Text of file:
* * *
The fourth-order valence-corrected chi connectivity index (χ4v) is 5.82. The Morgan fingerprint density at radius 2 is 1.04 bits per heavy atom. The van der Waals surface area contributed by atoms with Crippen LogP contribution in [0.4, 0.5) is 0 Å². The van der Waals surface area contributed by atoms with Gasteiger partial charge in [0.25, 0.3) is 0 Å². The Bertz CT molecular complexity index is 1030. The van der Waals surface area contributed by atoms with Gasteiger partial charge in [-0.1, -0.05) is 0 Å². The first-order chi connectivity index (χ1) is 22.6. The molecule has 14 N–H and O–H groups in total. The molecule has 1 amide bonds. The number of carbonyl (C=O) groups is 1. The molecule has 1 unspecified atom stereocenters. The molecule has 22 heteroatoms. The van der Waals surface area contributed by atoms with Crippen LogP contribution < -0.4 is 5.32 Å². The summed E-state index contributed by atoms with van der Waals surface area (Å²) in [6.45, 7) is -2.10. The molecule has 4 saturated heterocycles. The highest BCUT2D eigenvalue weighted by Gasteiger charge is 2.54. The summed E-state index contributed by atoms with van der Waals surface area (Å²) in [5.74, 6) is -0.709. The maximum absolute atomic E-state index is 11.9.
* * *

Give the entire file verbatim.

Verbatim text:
The fourth-order valence-corrected chi connectivity index (χ4v) is 5.82. The Morgan fingerprint density at radius 2 is 1.04 bits per heavy atom. The van der Waals surface area contributed by atoms with Crippen LogP contribution in [0.4, 0.5) is 0 Å². The van der Waals surface area contributed by atoms with Gasteiger partial charge in [0.25, 0.3) is 0 Å². The Bertz CT molecular complexity index is 1030. The van der Waals surface area contributed by atoms with Gasteiger partial charge in [-0.1, -0.05) is 0 Å². The first-order chi connectivity index (χ1) is 22.6. The molecule has 14 N–H and O–H groups in total. The molecule has 1 amide bonds. The number of carbonyl (C=O) groups is 1. The molecule has 1 unspecified atom stereocenters. The molecule has 22 heteroatoms. The van der Waals surface area contributed by atoms with Crippen LogP contribution < -0.4 is 5.32 Å². The summed E-state index contributed by atoms with van der Waals surface area (Å²) in [6.45, 7) is -2.10. The molecule has 4 saturated heterocycles. The highest BCUT2D eigenvalue weighted by Gasteiger charge is 2.54. The summed E-state index contributed by atoms with van der Waals surface area (Å²) in [5.74, 6) is -0.709. The maximum absolute atomic E-state index is 11.9.